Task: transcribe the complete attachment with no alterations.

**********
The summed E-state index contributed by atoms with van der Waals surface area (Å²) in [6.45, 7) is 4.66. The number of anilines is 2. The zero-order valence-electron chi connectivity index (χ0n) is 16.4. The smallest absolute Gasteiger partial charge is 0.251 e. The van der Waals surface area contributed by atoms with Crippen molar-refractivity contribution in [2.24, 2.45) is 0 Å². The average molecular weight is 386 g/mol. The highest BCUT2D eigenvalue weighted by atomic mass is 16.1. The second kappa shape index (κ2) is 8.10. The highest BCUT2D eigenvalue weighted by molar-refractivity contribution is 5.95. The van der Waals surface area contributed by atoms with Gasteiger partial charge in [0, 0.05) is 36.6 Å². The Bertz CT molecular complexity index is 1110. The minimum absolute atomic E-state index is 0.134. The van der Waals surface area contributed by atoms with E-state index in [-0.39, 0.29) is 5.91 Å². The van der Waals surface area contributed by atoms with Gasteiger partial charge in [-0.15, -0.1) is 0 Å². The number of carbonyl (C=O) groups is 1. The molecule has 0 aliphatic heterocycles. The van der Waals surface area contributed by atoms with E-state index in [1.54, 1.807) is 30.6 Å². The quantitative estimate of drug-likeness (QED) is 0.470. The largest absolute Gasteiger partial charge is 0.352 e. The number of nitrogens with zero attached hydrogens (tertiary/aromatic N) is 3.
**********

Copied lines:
The summed E-state index contributed by atoms with van der Waals surface area (Å²) in [6.45, 7) is 4.66. The number of anilines is 2. The zero-order valence-electron chi connectivity index (χ0n) is 16.4. The smallest absolute Gasteiger partial charge is 0.251 e. The van der Waals surface area contributed by atoms with Crippen molar-refractivity contribution in [2.24, 2.45) is 0 Å². The average molecular weight is 386 g/mol. The highest BCUT2D eigenvalue weighted by atomic mass is 16.1. The second kappa shape index (κ2) is 8.10. The highest BCUT2D eigenvalue weighted by molar-refractivity contribution is 5.95. The van der Waals surface area contributed by atoms with Gasteiger partial charge in [0, 0.05) is 36.6 Å². The Bertz CT molecular complexity index is 1110. The minimum absolute atomic E-state index is 0.134. The van der Waals surface area contributed by atoms with E-state index in [-0.39, 0.29) is 5.91 Å². The van der Waals surface area contributed by atoms with Gasteiger partial charge in [-0.15, -0.1) is 0 Å². The number of carbonyl (C=O) groups is 1. The molecule has 0 aliphatic heterocycles. The van der Waals surface area contributed by atoms with E-state index in [1.54, 1.807) is 30.6 Å². The quantitative estimate of drug-likeness (QED) is 0.470. The largest absolute Gasteiger partial charge is 0.352 e. The number of nitrogens with zero attached hydrogens (tertiary/aromatic N) is 3.